Some instances were highlighted where workers were being engaged as trainees over different productions from year to year and that such training was not leading to offers of full-time employment as new productions came along. The success of the section 481 funding incentive was leading to substantial increased activity in the industry and part of the scheme insisted on the provision of training on all productions supported by it. However, the committee was asked how such training could better reflect the overall needs of the industry and be better monitored and recorded.
With regard to funding, the section 481 tax incentive was strongly welcomed, in spite of some of the issues it raised. However, the importance of restored and guaranteed funding for these bodies and organisations which play a leading role in guaranteeing the future of the sector and in ensuring the long-term sustainability and development of the sector is strongly underlined in the report. The withdrawal and reduction of funding threatens Ireland's ability to compete against other jurisdictions in getting productions to locate here and this undoubtedly raises challenges and concerns for Ireland's strong reputation as a territory with a strong skills base, a suitable infrastructure and competitive financial incentives.
With regard to trade union representation, during the discussions with the committee, some concerns were raised on workers' representation on unions and other representative bodies and these are reflected in the report. All of these issues and other topics related to the film industry in Ireland today are reflected in the committee's report and form the basis for the key recommendations.
The importance of the Government's section 481 financial incentive has contributed significantly to the success of the creative industry in Ireland and is crucial to the industry. However, the committee is very aware how it can lead to some problems for employees as outlined in the four areas I addressed. There was a question of whether employees are fully protected by legislation and negotiated collective agreements and whether these need to be strengthened. Concerns could perhaps be first addressed through collective bargaining agreements between employers and their representatives and the trade unions, supported by the dispute resolution procedures of the Workplace Relations Commission and the Labour Court.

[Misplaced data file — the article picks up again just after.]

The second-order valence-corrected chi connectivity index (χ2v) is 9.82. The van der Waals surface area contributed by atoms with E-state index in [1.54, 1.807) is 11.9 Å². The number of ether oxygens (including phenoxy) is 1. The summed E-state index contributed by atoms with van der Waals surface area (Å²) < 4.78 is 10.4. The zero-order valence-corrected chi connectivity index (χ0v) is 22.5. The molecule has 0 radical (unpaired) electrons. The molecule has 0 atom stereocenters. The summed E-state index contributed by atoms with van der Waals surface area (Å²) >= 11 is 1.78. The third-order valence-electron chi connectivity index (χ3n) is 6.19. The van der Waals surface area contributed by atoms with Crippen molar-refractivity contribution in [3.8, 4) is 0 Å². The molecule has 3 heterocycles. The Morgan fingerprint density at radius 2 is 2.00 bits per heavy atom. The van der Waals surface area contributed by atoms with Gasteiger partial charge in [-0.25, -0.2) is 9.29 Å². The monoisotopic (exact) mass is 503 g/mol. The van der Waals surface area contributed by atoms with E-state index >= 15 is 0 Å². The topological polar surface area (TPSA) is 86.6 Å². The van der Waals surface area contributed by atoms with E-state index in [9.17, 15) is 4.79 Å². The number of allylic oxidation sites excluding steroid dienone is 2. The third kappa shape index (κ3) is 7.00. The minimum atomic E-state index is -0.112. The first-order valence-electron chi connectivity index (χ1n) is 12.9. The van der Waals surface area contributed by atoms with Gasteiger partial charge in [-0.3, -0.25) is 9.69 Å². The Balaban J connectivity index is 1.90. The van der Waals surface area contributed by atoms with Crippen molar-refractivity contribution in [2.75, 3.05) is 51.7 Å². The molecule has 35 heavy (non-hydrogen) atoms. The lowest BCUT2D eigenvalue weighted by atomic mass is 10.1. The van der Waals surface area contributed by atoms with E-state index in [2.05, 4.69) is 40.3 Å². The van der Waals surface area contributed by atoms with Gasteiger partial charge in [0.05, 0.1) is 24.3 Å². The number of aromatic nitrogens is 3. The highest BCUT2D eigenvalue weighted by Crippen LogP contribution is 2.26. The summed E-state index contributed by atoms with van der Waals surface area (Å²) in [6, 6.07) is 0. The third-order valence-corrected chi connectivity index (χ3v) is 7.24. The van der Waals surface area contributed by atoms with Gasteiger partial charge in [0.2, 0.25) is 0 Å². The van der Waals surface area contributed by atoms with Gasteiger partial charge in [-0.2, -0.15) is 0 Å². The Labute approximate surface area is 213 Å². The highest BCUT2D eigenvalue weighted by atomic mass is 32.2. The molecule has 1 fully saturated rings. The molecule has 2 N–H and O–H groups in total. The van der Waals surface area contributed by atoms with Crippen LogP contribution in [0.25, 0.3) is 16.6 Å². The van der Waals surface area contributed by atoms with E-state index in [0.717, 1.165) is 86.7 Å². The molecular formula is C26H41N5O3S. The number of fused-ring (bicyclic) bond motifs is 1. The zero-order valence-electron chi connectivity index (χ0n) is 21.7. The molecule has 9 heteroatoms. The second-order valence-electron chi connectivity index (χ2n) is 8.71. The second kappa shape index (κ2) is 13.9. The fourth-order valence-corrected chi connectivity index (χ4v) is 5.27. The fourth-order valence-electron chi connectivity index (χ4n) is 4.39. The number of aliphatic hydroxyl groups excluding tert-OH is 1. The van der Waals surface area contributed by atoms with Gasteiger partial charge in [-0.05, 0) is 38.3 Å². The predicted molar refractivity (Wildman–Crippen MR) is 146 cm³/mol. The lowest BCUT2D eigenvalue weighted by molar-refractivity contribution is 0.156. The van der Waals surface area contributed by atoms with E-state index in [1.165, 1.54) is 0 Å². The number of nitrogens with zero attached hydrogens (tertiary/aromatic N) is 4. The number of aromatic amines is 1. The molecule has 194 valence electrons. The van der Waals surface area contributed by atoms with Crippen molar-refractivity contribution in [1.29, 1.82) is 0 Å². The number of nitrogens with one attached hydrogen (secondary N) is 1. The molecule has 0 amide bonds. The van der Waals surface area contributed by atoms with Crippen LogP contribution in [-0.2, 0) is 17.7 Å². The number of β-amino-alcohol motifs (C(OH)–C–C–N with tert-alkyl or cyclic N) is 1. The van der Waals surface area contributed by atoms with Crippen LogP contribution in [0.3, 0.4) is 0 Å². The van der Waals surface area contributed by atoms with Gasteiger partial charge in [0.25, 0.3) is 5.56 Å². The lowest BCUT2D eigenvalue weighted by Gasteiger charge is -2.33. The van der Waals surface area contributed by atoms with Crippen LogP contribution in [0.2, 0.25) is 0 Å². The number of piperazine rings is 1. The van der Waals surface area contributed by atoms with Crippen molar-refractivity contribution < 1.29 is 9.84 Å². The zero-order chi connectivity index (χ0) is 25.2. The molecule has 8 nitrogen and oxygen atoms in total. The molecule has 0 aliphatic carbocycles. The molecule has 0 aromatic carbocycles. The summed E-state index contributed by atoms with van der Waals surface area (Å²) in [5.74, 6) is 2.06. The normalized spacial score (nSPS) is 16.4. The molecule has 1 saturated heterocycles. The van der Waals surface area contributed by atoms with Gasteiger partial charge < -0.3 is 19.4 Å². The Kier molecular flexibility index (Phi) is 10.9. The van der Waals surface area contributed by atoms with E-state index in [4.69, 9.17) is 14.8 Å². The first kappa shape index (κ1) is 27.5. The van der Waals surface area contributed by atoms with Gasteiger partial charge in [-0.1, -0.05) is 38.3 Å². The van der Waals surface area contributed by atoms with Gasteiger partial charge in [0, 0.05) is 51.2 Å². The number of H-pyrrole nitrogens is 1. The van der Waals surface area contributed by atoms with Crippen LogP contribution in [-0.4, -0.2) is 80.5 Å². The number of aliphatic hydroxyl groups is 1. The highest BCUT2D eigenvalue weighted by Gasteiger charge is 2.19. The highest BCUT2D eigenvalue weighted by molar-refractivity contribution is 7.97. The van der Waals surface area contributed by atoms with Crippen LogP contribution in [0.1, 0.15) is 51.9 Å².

I will outine the other recommendations made. Section 481 is a key and central component within the Irish film industry. This fact is accepted by the vast majority of the industry's stakeholders. Section 481 should remain central to the industry in the future. Secondly, it is the view of the committee that the Government should seek to make working arrangements more secure. Film companies should comply with all labour and other laws in relation to employment and self-employment. The committee calls on the Government to develop plans that ensure gaps in work are counted towards employment rights and redundancy. There were concerns with regard to working terms and conditions that can impact on workers, including income, redundancy and pension entitlements. Terms and conditions can also affect workers' ability to communicate real workplace difficulties as workers without permanent contracts must be constantly rehired.
The committee sought the reform of training in the sector to ensure all training has a recognised qualification, where possible, and a beginning and an end, and that trainees are not forced to repeat specific training. The committee proposed that there would be a wider geographical spread of training courses, the introduction of formal apprenticeships and additional finance to improve training and development.
In recommendation No. 4, the committee calls on the Irish Film Board to constitute the board's film forum, with an independent chair, to allow all stakeholders in the sector to meet and work together to develop mutually beneficial solutions for the industry.
Recommendation No. 5 is that an international comparative study be constituted to analyse the strengths and weaknesses of the section 481 tax credit. The committee did not recommend the abolition of the credit, far from it, but its evolution to ensure certain foreign investment is not lost as a result of its current form. Attention must be focused on how section 481 can be improved to develop rich productive and sustainable indigenous film industry capacity.